CAMPO proposal could dilute voices of Austin and Travis County
Thursday, August 25, 2016 by Caleb Pritchard
Travis County Judge Sarah Eckhardt is pushing back against proposed reforms to a key part of regional transportation policy planning that could cost both the county and the city of Austin important seats at the table.
At issue is a proposal to rewrite the bylaws of the Capital Area Metropolitan Planning Organization’s Technical Advisory Committee.
In February, CAMPO Transportation Policy Board Chairman Will Conley appointed Williamson County Commissioner Cynthia Long to head a subcommittee to streamline the TAC.
While CAMPO’s small full-time staff runs operations, it’s the TAC that reviews staff’s policy proposals and provides high-level guidance to Conley’s board, which ultimately determines the long-range mobility strategy for CAMPO’s six-county region.
In its current state, the TAC is composed of 33 technical experts involved with transportation and planning activities within CAMPO’s regional kaleidoscope of member entities. That includes six counties, 15 cities, the Texas Department of Transportation, the Capital Metropolitan Transportation Authority and several other agencies.
Each government or agency gets one appointee to the TAC except for Travis County and Austin, which each get four appointees.
Under the revised bylaws drafted by Long’s subcommittee, however, TAC membership would be reduced to 19. Travis County and Austin would send only one member each to the committee. The five other counties would also get one appointee each, and five other large cities – including Pflugerville, Cedar Park, Georgetown and Round Rock – would each appoint one TAC member.
Eckhardt pointed out in an Aug. 8 memo to the policy board that the changes would result in Williamson County communities having four votes on the TAC while Travis County communities would only have three.
“This seems an irrational result since Travis County is the most populous county in the MPO, representing more people than all the other counties combined and more than (double) the people of its closest rival,” Eckhardt wrote.
She provided a counter-proposal that would give two appointees to Austin and one to Round Rock, while each of the six counties could appoint a representative from a smaller city within its borders.
In her memo, Eckhardt also criticized Long’s draft as “vague in comparison with the original.” She also took aim at the apparent creation of one appointee to represent “business interests.”
At the Aug. 8 CAMPO board meeting, Long explained without elaboration that the “business interests” mentioned in her draft should have been “multimodal interests.” She also said that her subcommittee, which includes Eckhardt as a member, would review the Eckhardt’s memo before reporting back to the board at its Sept. 12 meeting.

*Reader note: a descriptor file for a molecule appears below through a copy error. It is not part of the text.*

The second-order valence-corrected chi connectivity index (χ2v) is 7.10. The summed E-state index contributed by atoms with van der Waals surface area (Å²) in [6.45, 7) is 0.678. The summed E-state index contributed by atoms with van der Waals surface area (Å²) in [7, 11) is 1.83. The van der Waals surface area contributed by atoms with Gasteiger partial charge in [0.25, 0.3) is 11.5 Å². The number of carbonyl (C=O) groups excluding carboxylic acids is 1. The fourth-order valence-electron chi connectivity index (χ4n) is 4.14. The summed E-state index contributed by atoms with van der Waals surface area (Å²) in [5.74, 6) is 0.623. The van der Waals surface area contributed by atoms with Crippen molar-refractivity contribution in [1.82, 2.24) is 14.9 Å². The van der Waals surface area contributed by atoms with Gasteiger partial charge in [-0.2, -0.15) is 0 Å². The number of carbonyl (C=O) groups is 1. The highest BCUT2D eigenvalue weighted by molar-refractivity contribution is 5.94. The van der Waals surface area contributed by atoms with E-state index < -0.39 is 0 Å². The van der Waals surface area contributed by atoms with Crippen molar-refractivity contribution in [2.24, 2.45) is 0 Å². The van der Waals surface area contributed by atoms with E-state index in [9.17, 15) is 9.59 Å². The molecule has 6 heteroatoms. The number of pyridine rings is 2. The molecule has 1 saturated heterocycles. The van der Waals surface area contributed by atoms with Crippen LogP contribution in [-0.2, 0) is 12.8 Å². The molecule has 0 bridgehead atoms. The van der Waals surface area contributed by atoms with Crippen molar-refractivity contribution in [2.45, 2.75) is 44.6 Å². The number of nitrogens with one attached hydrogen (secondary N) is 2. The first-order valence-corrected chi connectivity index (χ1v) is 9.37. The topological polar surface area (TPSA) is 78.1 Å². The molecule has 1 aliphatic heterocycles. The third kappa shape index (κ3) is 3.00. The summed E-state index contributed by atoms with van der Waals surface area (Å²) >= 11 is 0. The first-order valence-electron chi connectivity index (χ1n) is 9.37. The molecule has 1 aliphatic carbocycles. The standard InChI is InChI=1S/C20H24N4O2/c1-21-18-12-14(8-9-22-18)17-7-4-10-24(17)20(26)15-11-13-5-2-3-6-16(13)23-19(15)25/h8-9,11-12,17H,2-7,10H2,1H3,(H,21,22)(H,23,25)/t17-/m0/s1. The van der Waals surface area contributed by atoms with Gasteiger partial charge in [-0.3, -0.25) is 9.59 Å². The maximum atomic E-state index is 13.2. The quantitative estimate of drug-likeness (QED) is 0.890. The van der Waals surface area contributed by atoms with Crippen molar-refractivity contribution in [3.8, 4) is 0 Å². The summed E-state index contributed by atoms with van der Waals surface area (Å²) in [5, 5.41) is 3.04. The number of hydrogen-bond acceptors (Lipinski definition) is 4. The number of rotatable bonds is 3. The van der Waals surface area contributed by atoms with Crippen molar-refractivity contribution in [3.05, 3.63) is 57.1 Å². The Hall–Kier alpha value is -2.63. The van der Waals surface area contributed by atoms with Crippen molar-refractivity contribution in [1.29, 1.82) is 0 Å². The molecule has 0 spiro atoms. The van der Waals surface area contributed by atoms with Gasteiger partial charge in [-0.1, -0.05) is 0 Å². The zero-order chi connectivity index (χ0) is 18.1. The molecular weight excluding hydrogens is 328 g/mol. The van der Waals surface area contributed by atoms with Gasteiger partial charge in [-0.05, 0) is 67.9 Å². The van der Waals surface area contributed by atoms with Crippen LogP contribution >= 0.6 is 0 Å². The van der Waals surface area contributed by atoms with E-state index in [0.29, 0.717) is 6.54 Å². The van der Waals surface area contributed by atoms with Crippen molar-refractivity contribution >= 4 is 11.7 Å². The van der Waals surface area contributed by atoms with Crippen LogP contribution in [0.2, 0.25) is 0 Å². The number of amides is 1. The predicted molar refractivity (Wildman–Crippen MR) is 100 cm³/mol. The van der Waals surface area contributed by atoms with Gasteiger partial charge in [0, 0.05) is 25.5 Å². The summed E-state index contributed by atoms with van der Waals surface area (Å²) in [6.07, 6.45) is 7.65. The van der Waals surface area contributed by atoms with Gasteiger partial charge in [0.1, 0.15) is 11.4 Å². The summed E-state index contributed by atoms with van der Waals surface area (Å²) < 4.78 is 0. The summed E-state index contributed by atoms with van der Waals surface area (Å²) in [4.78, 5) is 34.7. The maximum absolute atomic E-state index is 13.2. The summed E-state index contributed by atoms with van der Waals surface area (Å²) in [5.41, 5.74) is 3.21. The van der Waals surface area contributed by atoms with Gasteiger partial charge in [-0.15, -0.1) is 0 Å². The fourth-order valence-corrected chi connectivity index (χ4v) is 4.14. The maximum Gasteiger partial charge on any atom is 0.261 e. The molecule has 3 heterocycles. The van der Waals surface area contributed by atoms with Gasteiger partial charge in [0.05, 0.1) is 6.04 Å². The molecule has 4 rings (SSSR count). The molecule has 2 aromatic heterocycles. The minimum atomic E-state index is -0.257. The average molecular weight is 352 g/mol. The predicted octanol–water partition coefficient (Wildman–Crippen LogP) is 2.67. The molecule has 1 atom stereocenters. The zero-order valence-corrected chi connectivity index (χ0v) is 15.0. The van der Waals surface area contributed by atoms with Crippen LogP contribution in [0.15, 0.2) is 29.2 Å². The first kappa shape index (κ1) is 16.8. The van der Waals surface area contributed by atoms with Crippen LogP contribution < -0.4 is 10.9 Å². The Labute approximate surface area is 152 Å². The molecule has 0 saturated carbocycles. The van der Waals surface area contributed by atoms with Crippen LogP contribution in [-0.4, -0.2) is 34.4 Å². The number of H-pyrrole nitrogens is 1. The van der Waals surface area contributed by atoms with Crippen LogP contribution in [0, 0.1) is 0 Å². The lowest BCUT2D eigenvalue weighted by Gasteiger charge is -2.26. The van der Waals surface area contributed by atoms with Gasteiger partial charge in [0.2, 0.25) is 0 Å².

In the meantime, Long’s proposal is taking heat from one of the creators of the 33-person version of the TAC that the Williamson County commissioner is looking to replace.
On Wednesday, former Travis County Commissioner Karen Huber said, “The TAC membership should be reflective of the CAMPO policy board. If it’s not representative of the membership of the board, then it’s a step backward.”
State law also presents another potential inconvenience for Travis County, the only CAMPO county with multiple members of its Commissioners Court serving on the policy board. Commissioners Brigid Shea and Gerald Daugherty join Eckhardt in the monthly meetings that determine which projects across the region will receive hundreds of millions of dollars in funding.
If Long’s proposed changes are approved, the county’s sole TAC appointee would have to provide separate and repetitive consultations with the three court members in order to avoid running afoul of the rules regarding quorums spelled out in the Texas Open Meetings Act.
County Attorney David Escamilla said that the appointee would also have to be mindful of avoiding what he called “the cousin of a walking quorum.”
“They’d have to be careful not to be the conduit, the hub on the spokes of the wheel passing information between the commissioners,” Escamilla said.
The Austin Monitor’s work is made possible by donations from the community. Though our reporting covers donors from time to time, we are careful to keep business and editorial efforts separate while maintaining transparency. A complete list of donors is available here, and our code of ethics is explained here.
Join Your Friends and Neighbors
We're a nonprofit news organization, and we put our service to you above all else. That will never change. But public-service journalism requires community support from readers like you. Will you join your friends and neighbors to support our work and mission?